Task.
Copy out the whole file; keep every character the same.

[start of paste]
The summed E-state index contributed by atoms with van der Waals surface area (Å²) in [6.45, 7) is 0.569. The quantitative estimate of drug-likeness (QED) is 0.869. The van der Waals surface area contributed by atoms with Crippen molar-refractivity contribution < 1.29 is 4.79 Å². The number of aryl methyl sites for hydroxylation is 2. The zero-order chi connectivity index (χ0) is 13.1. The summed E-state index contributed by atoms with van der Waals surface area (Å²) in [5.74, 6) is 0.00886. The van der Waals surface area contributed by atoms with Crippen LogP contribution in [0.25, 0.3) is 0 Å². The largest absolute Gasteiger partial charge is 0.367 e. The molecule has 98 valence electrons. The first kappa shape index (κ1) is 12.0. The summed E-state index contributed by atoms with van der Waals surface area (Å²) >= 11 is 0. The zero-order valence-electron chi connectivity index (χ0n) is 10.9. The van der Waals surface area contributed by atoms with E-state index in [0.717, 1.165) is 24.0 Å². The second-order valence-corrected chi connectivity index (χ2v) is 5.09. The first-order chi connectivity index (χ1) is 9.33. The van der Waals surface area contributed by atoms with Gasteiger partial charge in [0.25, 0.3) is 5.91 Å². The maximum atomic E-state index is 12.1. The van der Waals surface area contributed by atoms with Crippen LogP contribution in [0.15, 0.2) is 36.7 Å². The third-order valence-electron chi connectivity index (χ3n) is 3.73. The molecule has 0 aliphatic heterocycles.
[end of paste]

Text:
The summed E-state index contributed by atoms with van der Waals surface area (Å²) in [6.45, 7) is 0.569. The quantitative estimate of drug-likeness (QED) is 0.869. The van der Waals surface area contributed by atoms with Crippen molar-refractivity contribution < 1.29 is 4.79 Å². The number of aryl methyl sites for hydroxylation is 2. The zero-order chi connectivity index (χ0) is 13.1. The summed E-state index contributed by atoms with van der Waals surface area (Å²) in [5.74, 6) is 0.00886. The van der Waals surface area contributed by atoms with Crippen LogP contribution in [0.25, 0.3) is 0 Å². The largest absolute Gasteiger partial charge is 0.367 e. The molecule has 98 valence electrons. The first kappa shape index (κ1) is 12.0. The summed E-state index contributed by atoms with van der Waals surface area (Å²) >= 11 is 0. The zero-order valence-electron chi connectivity index (χ0n) is 10.9. The van der Waals surface area contributed by atoms with E-state index in [0.717, 1.165) is 24.0 Å². The second-order valence-corrected chi connectivity index (χ2v) is 5.09. The first-order chi connectivity index (χ1) is 9.33. The van der Waals surface area contributed by atoms with Gasteiger partial charge in [0.25, 0.3) is 5.91 Å². The maximum atomic E-state index is 12.1. The van der Waals surface area contributed by atoms with Crippen LogP contribution in [0.15, 0.2) is 36.7 Å². The third-order valence-electron chi connectivity index (χ3n) is 3.73. The molecule has 0 aliphatic heterocycles.